"Our goal is to achieve a single semiconductor piece capable of laser operation in the three fundamental lasing colors," says Fan. "The piece should be small enough, so that people can perceive only one overall mixed color, instead of three individual colors," he adds. 

The key obstacle is the lattice constant being too different for the various materials required. "We have not been able to grow different semiconductor crystals together in high enough quality, using traditional techniques, if their lattice constants are too different," says co-author Zhicheng Liu (a doctoral student at the time of the research). 

The most desired solution would be to have a single semiconductor structure that emits all needed colors, says Ning. The key is that, at the nanometer scale, larger mismatches can be better tolerated than in traditional growth techniques for bulk materials. High-quality crystals can be grown even with large mismatch of different lattice constants.

Recognizing this unique possibility early on, Ning's group started pursuing the distinctive properties of nanomaterials such as nanowires or nanosheets more than 10 years ago. He and his students have been researching various nanomaterials to see how far they could push the limit of advantages of nanomaterials to explore the high-crystal quality growth of very dissimilar materials.

Six years ago, with funding from the US Army Research Office, the group demonstrated that nanowire materials could be grown in a wide range of energy bandgaps so that color-tunable lasing from red to green can be achieved on a single substrate about 1cm long. Later they realized simultaneous laser operation in green and red from a single semiconductor nanosheet or nanowires. These achievements triggered Ning's thought to push the envelope further to see if a single white laser is possible.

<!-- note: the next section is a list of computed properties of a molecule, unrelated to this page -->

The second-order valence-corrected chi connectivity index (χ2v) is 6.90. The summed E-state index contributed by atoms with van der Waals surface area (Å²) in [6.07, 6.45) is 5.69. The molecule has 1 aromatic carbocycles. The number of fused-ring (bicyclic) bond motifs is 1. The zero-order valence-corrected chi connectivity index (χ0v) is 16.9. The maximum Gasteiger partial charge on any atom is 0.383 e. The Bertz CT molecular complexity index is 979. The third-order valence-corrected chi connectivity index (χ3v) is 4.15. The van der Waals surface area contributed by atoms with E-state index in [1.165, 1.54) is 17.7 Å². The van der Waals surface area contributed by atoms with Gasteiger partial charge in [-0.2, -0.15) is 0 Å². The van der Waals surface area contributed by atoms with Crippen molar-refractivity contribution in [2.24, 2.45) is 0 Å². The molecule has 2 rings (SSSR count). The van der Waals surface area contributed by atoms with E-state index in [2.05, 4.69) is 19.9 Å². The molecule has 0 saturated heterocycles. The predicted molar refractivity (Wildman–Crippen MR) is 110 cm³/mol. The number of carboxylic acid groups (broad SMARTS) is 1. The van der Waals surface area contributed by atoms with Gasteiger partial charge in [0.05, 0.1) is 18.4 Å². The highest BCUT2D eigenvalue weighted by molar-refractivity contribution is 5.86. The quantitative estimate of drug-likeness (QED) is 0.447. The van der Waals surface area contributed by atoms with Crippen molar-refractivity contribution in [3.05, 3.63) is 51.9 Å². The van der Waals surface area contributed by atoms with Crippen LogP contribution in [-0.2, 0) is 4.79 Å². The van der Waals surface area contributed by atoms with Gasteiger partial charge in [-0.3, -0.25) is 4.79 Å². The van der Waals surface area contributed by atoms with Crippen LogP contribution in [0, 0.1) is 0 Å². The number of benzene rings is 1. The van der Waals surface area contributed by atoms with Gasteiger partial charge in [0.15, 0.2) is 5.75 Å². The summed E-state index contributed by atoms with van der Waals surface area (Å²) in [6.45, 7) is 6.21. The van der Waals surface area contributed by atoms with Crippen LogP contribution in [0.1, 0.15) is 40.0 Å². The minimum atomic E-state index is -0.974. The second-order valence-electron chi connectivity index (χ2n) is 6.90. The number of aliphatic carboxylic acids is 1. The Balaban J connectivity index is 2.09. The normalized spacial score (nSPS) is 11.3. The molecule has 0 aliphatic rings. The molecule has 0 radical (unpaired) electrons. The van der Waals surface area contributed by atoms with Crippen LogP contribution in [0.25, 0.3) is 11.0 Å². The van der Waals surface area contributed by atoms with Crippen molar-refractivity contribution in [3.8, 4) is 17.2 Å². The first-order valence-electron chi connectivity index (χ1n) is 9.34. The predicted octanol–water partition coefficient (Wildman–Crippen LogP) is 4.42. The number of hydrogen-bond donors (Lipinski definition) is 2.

Blue, necessary to produce white, proved to be a greater challenge, due to its wide energy bandgap and very different material properties. "We have struggled for almost two years to grow blue-emitting materials in nanosheet form, which is required to demonstrate eventual white lasers," says co-author Sunay Turkdogan, fellow doctoral student at the time and now assistant professor at University of Yalova in Turkey.

The group finally devised a strategy to create the required shape first, and then convert the materials into the appropriate alloy contents to emit the blue color. "To the best of our knowledge, our unique growth strategy is the first demonstration of an interesting growth process called dual ion exchange process that enabled the needed structure," says Turkdogan. 

This strategy of decoupling structural shapes and composition represents a major change of strategy and the breakthrough that finally made it possible to grow a single piece of structure containing three segments of different semiconductors emitting all the required colors. "This is not the case, typically, in the material growth where shapes and compositions are achieved simultaneously," notes Turkdogan. 

While this first proof-of-concept is important, significant obstacles remain to make such white lasers applicable for real-life lighting or display applications, says the researchers. One of crucial next steps is to achieve similar white lasers under the drive of a battery. For the present demonstration, the researchers had to use a laser light to pump electrons to emit light. This experimental effort demonstrates the key first material requirement and is expected to lay the groundwork ultimately for white lasers under electrical operation.

Tags: Lasers

Visit: www.nature.com/nnano/journal/vaop/ncurrent/full/nnano.2015.149.html

Visit: http://nanophotonics.asu.edu